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Saturday, May 31, 2014

Nuisance Barking

One thing about dogs that can drive you crazy is constant barking. Whether it is a deep shuddering “Woof, woof, woof” or that ear piercing “Yap, Yap, Yap” push your button very quickly. Generally speaking, barking can be a sign of stress, frustration, anxiety or over-excitement, none of which are particularly good for you or your dog.

Remember a content, relaxed dog does not bark!

A common cause of barking can be dogs who are left at home alone. Unfortunately, pet owners often are not aware of the problem until they receive complaints from a neighbor or worse yet, animal control comes calling. Understanding why your dog is barking is key to stopping it so you can actually address the cause of your dog's problem and not just treat the
symptoms. In order to understand this problem, you need to see it through your dog's eyes. Visualize this....your dog is a pack animal, which means there are leaders and followers in a pack. One of the pack leader's jobs is to protect the pack.
So when on Monday morning everybody leaves the house to go to work and leaves the dog at home alone they become stressed… and so would you if you lost your pack! That’s the reason why they're stressed and barking. They are calling out to you to come back. They just are trying to do their job. So, do you see why your dog is stressed out and barking every time you leave the house?


A lot of annoying doggy behaviors like chewing, destroying things, digging, etc., only happen when you are not there. That's correct, these are all symptoms of a stressed out dog who is worried about you not being home and safe. Obviously, your dog can't express these worries to you in English, right? Oh, if only it could be that easy, we could just sit down and have a talk with Rover to work out the problems!

So what’s the answer? Well it’s certainly not by giving them a bone to chew on while you are away. Imagine saying to a parent who is totally stressed that their child is out on the streets…“Calm down, here’s a box of chocolates”! While you may love chocolate, it's not going to work in this situation. Toys, treats and other distractions are not going to solve the problem, they are only an attempt to treat the symptoms. Oh they may work for a short period of time, but not likely in the long term.

So what is the solution? You need to become the pack leader in your dog’s eyes. Once you do this correctly, your dog will not see it as their job to protect you. You will be able to come and go as you please and they will be totally relaxed.
This is the real solution to having a calm relaxed dog. No tricks here, just honesty.


Becoming the pack leader is not complicated, in fact, anyone can do it. But, it's not really something that I can explain in 2 minutes here. However, you take a look at Doggy Dan’s website, he explains very powerfully how to establish yourself as the pack leader and stop your dog from barking when you leave him.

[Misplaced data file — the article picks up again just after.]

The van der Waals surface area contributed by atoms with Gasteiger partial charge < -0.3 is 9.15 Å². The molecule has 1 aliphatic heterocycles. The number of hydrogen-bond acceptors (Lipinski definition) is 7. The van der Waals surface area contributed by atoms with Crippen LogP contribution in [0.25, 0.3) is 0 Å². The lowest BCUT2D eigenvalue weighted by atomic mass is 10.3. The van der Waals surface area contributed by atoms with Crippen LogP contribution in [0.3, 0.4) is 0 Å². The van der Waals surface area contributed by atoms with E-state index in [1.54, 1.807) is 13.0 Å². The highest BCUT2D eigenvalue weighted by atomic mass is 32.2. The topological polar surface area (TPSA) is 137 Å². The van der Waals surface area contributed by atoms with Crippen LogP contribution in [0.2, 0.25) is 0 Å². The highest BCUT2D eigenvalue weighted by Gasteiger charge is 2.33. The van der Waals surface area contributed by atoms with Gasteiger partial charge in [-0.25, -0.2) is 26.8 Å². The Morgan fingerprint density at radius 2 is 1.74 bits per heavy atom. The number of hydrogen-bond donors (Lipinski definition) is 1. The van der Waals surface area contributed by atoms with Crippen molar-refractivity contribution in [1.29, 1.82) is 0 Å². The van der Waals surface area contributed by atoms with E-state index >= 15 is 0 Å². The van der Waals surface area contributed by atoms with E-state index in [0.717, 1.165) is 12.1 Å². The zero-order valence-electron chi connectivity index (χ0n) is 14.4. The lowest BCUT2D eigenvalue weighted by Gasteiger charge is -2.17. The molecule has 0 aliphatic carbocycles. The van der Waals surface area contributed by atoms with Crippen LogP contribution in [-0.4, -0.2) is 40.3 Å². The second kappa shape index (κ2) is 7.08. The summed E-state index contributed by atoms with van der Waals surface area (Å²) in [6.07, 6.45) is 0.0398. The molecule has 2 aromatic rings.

Here are additional tips that you can use in conjunction with becoming the pack leader that will help stop your dog's barking:
• Exercise: Exercise your dog before you leave him – a tired dog is more likely to be relaxed.
• Find the right space: Try leaving your dog in different areas – some dogs will relax more outside, others inside and some prefer smaller areas such as a kennel.
• Fed and watered: Always leave water and make sure that your dog is fed before you leave.
• Pick up the bones: Leave toys around for your dog but not bones.
• Music and TV: Consider leaving music on for your dog or the TV – this really helps my dogs stay calm.
• Dog walkers: A break in the middle of the day can certainly help break up your dog's day.
• Leave calmly: While it's fun to get excited when you leave your dog it's better if you leave calmly. Try to say goodbye 5 minutes before leaving to help him stay relaxed as you go.
• Comfort jackets: Thundershirt is a wonderful product that has worked well for my chihuahua, Chuey. He particularly has anxiety when riding in the car and the Thundershirt has been a great help in this area. While it doesn't work for all dogs, it is worth a try, in my opinion.
Unfortunately, the idea that getting another dog is going to stop the problem is something I would stay well away from. After all, the source of your dog's barking is not boredom. Many dogs who bark when their owners leave are the same dogs who will lie around the house doing nothing when their owners are at home.
So, I hope that you now have a better understanding of your dog's problem! I really do suggest that if you are serious about stopping the barking immediately, then please take a look at Doggy Dan's site and learn to become the pack leader. That will be the end of your issue.

To take a free look around the Doggy Dan site.
There is an entire section dedicated to stopping this sort of barking under the dog problem section "Separation Anxiety".
It’s not hard, but you must understand your dog's problem through his eyes rather than human eyes! They do not want more treats or toys, what they want is a strong pack leader.
So get started now, don’t hang around. The sooner you turn things around the sooner your neighbors will be grateful for bringing peace back to the neighborhood.

Tuesday, May 20, 2014

The Torture Chamber

Ever since I started writing this blog I promised myself that I would write a new post at least once a week, usually on Mondays. If I have a lot on my mind, then I might post 2 or 3 times a week. But no way could I write anything yesterday because I was being tortured....for 2 and a half hours!